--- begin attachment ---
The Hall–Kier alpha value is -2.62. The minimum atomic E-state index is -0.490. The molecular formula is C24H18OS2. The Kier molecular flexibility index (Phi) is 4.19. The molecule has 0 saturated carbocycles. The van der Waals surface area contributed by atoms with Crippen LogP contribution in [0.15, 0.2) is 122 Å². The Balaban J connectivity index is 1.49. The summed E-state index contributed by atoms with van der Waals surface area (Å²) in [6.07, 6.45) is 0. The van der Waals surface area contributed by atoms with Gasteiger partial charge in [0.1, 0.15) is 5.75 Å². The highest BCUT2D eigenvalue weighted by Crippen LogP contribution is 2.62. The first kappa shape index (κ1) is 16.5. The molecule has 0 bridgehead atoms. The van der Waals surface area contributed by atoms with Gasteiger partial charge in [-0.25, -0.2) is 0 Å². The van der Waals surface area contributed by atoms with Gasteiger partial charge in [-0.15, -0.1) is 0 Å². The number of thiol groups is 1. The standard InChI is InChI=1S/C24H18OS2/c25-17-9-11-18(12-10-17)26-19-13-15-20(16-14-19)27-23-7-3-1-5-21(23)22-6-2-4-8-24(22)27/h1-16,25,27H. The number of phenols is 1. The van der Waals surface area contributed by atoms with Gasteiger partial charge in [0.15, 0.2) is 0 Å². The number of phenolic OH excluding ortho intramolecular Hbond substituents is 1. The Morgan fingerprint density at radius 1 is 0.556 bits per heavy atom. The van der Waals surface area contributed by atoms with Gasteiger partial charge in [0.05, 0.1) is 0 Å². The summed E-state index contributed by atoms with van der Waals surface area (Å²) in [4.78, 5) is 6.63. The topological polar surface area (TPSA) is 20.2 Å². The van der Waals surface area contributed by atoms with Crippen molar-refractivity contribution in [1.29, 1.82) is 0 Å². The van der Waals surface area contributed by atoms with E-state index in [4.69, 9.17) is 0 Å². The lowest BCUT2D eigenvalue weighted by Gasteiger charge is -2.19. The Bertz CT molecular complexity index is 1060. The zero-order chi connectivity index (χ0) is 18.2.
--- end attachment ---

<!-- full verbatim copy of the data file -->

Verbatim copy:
The Hall–Kier alpha value is -2.62. The minimum atomic E-state index is -0.490. The molecular formula is C24H18OS2. The Kier molecular flexibility index (Phi) is 4.19. The molecule has 0 saturated carbocycles. The van der Waals surface area contributed by atoms with Crippen LogP contribution in [0.15, 0.2) is 122 Å². The Balaban J connectivity index is 1.49. The summed E-state index contributed by atoms with van der Waals surface area (Å²) in [6.07, 6.45) is 0. The van der Waals surface area contributed by atoms with Gasteiger partial charge in [0.1, 0.15) is 5.75 Å². The highest BCUT2D eigenvalue weighted by Crippen LogP contribution is 2.62. The first kappa shape index (κ1) is 16.5. The molecule has 0 bridgehead atoms. The van der Waals surface area contributed by atoms with Gasteiger partial charge in [-0.25, -0.2) is 0 Å². The van der Waals surface area contributed by atoms with Gasteiger partial charge in [-0.15, -0.1) is 0 Å². The number of thiol groups is 1. The standard InChI is InChI=1S/C24H18OS2/c25-17-9-11-18(12-10-17)26-19-13-15-20(16-14-19)27-23-7-3-1-5-21(23)22-6-2-4-8-24(22)27/h1-16,25,27H. The number of phenols is 1. The van der Waals surface area contributed by atoms with Gasteiger partial charge in [0.15, 0.2) is 0 Å². The number of phenolic OH excluding ortho intramolecular Hbond substituents is 1. The Morgan fingerprint density at radius 1 is 0.556 bits per heavy atom. The van der Waals surface area contributed by atoms with Gasteiger partial charge in [0.05, 0.1) is 0 Å². The summed E-state index contributed by atoms with van der Waals surface area (Å²) in [4.78, 5) is 6.63. The topological polar surface area (TPSA) is 20.2 Å². The van der Waals surface area contributed by atoms with Crippen molar-refractivity contribution in [1.29, 1.82) is 0 Å². The van der Waals surface area contributed by atoms with E-state index in [4.69, 9.17) is 0 Å². The lowest BCUT2D eigenvalue weighted by Gasteiger charge is -2.19. The Bertz CT molecular complexity index is 1060. The zero-order chi connectivity index (χ0) is 18.2.